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Hobby v. Dist. of Columbia

UNITED STATES DISTRICT COURT FOR THE DISTRICT OF COLUMBIA


November 29, 2007

GERALDINE TALLEY HOBBY, PLAINTIFF,
v.
DISTRICT OF COLUMBIA, ET AL., DEFENDANTS.

The opinion of the court was delivered by: Rosemary M. Collyer United States District Judge

MEMORANDUM OPINION

Plaintiff Geraldine Hobby, acting pro se, brought this suit against the District of Columbia and Clifford Janey, the former superintendent of the D.C. Public Schools.*fn1 She alleges that she was employed by the District of Columbia in the public school system from 1967 to 1992 and that she was retroactively and wrongfully terminated in 1995. Defendants filed a motion to dismiss, and Ms. Hobby filed an opposition.

The Complaint vaguely alleges that Ms. Hobby was "fraudulently and erroneously terminated." See Compl. at 2. However, Ms. Hobby made more specific allegations in the complaint she filed with the with the Equal Employment Opportunity Commission ("EEOC") on July 21, 2006. There, she alleged discrimination on the basis of race, age, and disability. Thus, the Court construes her Complaint as including claims of (1) race discrimination under Title VII, 42 U.S.C. §§ 2000e-2000h-6.; (2) age discrimination under the Age Discrimination in Employment Act ("ADEA"), 29 U.S.C. §§ 621-634; (3) disability discrimination under the Americans with Disabilities Act (:ADA"), 42 U.S.C. §§ 12101-12213; and (4) race, age, and disability discrimination under the District of Columbia Human Rights Act ("DCHRA"), D.C. Code § 2-1401.01- 1403.17.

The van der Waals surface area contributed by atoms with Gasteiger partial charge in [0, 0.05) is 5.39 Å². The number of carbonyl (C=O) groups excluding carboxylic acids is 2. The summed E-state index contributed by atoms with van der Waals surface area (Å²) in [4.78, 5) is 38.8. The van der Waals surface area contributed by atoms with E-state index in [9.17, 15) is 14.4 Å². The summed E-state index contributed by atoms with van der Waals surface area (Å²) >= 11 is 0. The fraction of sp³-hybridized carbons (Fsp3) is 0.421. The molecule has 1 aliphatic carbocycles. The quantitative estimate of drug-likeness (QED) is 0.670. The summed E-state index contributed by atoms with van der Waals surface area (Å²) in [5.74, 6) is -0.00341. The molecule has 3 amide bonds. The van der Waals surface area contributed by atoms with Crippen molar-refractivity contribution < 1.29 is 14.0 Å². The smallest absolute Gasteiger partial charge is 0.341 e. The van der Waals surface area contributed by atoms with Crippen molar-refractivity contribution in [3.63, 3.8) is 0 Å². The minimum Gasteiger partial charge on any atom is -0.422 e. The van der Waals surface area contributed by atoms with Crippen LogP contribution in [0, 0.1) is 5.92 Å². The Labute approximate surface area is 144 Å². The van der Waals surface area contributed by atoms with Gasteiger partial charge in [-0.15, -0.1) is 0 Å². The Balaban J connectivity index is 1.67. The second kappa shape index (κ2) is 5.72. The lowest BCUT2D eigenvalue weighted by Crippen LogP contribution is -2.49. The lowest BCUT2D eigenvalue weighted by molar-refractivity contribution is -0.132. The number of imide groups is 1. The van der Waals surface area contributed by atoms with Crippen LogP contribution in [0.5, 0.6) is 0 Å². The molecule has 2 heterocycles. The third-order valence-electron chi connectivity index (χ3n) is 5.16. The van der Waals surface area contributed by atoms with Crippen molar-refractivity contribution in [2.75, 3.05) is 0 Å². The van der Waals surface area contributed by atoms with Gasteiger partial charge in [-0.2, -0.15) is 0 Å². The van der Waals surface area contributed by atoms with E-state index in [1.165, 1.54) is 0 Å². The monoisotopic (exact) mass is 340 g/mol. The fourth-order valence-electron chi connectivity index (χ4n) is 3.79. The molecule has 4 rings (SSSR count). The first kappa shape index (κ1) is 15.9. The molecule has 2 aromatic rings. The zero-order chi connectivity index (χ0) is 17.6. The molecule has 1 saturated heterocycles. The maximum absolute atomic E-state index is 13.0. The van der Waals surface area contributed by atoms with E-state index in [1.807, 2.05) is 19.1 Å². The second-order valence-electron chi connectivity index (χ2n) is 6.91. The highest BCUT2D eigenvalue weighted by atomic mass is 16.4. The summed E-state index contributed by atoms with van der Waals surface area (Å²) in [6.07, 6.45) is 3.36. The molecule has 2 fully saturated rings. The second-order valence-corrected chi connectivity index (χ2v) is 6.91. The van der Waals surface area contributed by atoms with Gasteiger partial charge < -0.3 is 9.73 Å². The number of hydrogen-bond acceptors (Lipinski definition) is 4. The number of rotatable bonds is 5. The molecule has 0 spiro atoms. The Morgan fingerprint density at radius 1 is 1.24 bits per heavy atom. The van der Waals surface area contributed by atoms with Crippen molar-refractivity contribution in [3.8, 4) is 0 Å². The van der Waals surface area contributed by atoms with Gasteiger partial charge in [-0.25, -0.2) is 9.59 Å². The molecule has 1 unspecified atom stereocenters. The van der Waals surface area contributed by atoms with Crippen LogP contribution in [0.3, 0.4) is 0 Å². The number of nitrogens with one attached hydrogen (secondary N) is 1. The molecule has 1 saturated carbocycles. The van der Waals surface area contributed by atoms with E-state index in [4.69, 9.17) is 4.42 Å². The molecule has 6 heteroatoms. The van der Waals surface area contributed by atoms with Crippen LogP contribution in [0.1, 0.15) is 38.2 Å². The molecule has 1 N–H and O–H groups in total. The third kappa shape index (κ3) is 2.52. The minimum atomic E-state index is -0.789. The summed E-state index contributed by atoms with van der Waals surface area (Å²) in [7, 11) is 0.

Ms. Hobby's claims are time-barred. An individual who wishes to challenge an employment practice under Title VII must first file a charge with the EEOC, and such charge must be filed within 180 days, or 300 days where there is a local antidiscrimination agency such as the D.C. Office of Human Rights, after the alleged unlawful employment practice. See Ledbetter v. Goodyear Tire & Rubber Co., Inc., 127 S.Ct. 2162 (2007) (citing 42 U.S.C. § 2000e-5(e)(1)). If the employee does not timely file an EEOC charge, she may not challenge the allegedly discriminatory employment practice in court. Id. (citing 42 U.S.C. § 2000e-5(f)(1)). This timely filing requirement applies to claims under the ADEA, 29 U.S.C. § 626(d), and to claims under the ADA, 42 U.S.C. § 12117 (42 U.S.C. § 2000e-5 applies to ADA claims). An individual who wants to challenge an employment practice under the DCHRA must file a charge with the D.C. Office of Human Rights within one year after the occurrence of the discriminatory practice. D.C. Code § 2-1403.04(a).

Ms. Hobby alleges that she was discriminated against when she was terminated on May 5, 1995, yet she did not file a charge with the EEOC until July 21, 2006, and she did not file a charge with the D.C. Office of Human Rights until October 28, 2006. See Compl., Exs. "EEOC Intake Questionnaire" and "Charge of Discrimination." Thus, Ms. Hobby's filings with the EEOC and the D.C. Office of Human Rights were over ten years late. She does not allege any circumstance that would require the Court to apply equitable tolling. See Thompson v. WMATA, No. 01-7026, 2001 WL 1154420 (D.C. Cir. Aug. 9, 2001). Accordingly, the motion to dismiss [Dkt. #7] will be granted, and this case will be dismissed. All other pending motions will be denied as moot. A separate memorializing order accompanies this Memorandum Opinion.


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